How Billionaire Russian Oligarch Roman Abramovich Spends his Billions

By on September 17, 2020 in ArticlesBillionaire News

It would be nice to be a billionaire. You could buy, fund and pretty much do anything you wanted to without having to consider the cost. You could buy a professional sports team. The cost of a super-yacht would be a drop in the proverbial bucket. You could have multiple homes in your favorite cities across the globe. And for sure you wouldn't have to fly commercial because you'd own at least one private plane. Someone who has done all of this is Russian billionaire Roman Abramovich. He has an incredible collection of cars, planes, yachts, art, and homes. Oh, and he also owns the English Premier League's Chelsea FC and can often be seen in the stands rooting on his team. Abramovich's lavish lifestyle and the "toys" he's collected along the way were once called "The Roman Empire" by the Wall Street Journal, which is a very fitting nickname for it. How does Roman afford all these toys? Well it helps that he has a net worth of $15 billion by our most recent count.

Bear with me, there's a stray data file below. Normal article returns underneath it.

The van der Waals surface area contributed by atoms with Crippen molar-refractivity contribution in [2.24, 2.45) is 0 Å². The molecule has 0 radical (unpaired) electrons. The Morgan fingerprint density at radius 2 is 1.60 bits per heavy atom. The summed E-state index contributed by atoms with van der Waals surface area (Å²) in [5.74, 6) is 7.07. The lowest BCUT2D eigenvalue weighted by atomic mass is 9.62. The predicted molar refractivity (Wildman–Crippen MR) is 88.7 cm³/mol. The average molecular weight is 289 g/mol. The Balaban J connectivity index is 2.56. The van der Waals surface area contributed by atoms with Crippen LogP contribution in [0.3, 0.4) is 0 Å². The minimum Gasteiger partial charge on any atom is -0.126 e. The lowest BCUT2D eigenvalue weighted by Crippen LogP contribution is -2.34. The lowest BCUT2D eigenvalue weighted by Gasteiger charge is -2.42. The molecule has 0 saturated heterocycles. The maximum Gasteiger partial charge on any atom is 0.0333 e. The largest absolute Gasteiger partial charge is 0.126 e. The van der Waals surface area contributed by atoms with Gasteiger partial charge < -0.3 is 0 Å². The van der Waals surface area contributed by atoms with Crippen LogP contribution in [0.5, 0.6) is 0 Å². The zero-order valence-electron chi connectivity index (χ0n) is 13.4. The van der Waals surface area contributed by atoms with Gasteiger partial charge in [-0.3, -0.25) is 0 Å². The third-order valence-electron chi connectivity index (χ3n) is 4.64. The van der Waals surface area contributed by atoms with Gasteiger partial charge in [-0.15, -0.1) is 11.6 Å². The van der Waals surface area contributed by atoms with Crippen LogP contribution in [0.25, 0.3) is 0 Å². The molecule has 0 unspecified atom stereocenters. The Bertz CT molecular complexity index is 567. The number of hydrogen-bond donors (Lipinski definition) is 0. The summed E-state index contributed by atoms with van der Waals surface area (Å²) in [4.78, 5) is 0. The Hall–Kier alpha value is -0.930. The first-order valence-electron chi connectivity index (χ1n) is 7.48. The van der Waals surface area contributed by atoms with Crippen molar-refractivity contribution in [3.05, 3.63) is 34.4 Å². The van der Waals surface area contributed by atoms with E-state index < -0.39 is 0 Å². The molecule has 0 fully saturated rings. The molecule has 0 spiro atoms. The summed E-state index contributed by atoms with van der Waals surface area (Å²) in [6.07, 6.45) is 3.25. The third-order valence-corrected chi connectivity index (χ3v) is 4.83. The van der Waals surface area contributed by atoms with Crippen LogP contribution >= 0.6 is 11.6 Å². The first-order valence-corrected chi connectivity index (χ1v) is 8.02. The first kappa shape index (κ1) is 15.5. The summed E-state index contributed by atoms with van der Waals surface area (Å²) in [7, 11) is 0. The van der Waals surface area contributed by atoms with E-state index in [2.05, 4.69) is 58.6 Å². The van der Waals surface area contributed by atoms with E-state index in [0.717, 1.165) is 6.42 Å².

The majority of Abramovich's wealth comes from the sale of Russian state-owned assets after the fall of the Soviet Union. Just before the Soviet Union began to fail, Abramovich used $2,000 of his life savings to begin smuggling black market goods and other contraband into Russia. He soon expanded, dealing in everything from plastic toys to automobile parts. At one point, during the height of perestroika, he even sold imported rubber duckies right from his apartment in Moscow.